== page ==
These advantages promise to reduce weight and mission costs -- both goals of Deep Space 1.

As we await a potential fix of the thruster, we'll try to answer these nagging questions: What is ion propulsion, and how does it work?

don't try this at home
An ion thruster moves ions by electrostatic repulsion. Xenon propellant enters from the left. A cathode emits electrons which slam into the xenon atoms knocking loose an electron and creating positive xenon ions. The ions are pushed by gas pressure through holes in the positive grid. Then the electric field between the positive and negative grids accelerates the ions and sprays them out the back. The beam is neutralized by electrons. Otherwise the ions would be attracted back to the negative grid, canceling out the thrust.
Courtesy NASA.

All charged up...
An ion thruster does two simple things. It creates charged particles -- or ions -- and accelerates them opposite to the intended direction of travel. Ion thrusters expose atoms (xenon, in this case) to electrons, which knock electrons from the atoms making charged xenon ions. Ions respond to magnetic and electric fields, and these ions are attracted to a positive grid at the back of the firing chamber. The grid's electric field accelerates the ions into a ghostly blue beam traveling at about 60,000 miles per hour.

The last step is to neutralize this beam of ions. Otherwise they would be attracted back to the spacecraft's positive surfaces and cancel out the thrust. While Deep Space 1 is the first mission to use ion propulsion as its primary engine, an ion thruster, flew in 1964 and worked for 31 minutes. A second thruster operated for five months after a 1970 launch.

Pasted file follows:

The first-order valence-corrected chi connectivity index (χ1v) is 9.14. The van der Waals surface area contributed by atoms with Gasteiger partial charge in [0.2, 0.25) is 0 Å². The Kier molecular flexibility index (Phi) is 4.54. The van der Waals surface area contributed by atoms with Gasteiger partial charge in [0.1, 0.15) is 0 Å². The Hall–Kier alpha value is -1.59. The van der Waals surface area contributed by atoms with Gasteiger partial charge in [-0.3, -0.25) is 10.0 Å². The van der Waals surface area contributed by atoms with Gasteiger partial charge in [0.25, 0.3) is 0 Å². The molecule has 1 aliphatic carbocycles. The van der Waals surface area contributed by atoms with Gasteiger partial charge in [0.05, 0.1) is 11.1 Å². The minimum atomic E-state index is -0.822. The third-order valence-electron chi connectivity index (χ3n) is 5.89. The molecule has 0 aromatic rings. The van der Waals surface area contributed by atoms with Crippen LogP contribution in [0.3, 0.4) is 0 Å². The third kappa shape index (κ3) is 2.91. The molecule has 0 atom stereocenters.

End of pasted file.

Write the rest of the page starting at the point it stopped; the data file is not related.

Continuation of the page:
Despite their high-technology allure, ion thrusters depend on the same elementary Newtonian principle that conventional rocket engines do -- to every action there is an equal and opposite reaction. The exhaust goes in one direction and the rocket moves in the other.

Despite its exotic build, an ion thruster relies on the same simple equation as any other rocket engine. The force (F) it produces equals the mass (M) of propellant moved times its acceleration (A). Thus F = MA.

Since chemical rockets "only" accelerate their exhaust to about 6,000 miles an hour (only being a relative word here!), increasing the velocity of exhaust may liberate spacecraft from this dead-end physical equation: getting more thrust requires more propellant, yet accelerating that propellant takes ever-more propellant.

Instead of increasing F by adding mass , the thruster does the same thing by increasing A, which allows you to reduce M.

Aside from the extreme rapidity of the beam, the biggest novelty of an ion thruster is its source of energy. Chemical rockets store energy in the chemicals, but ion thrusters get power from solar cells, which make the electricity for the electrostatic field that moves the ions.

That limits the thruster to the 2400 watts produced by those photovoltaic cells. Thus solar-powered ion thrusters are usable in the inner solar system, where sunlight is abundant. Nelson says they might function about as far out as the asteroid belt.

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-- David Tenenbaum

To learn about the amazing promise of X-ray astronomy, click here!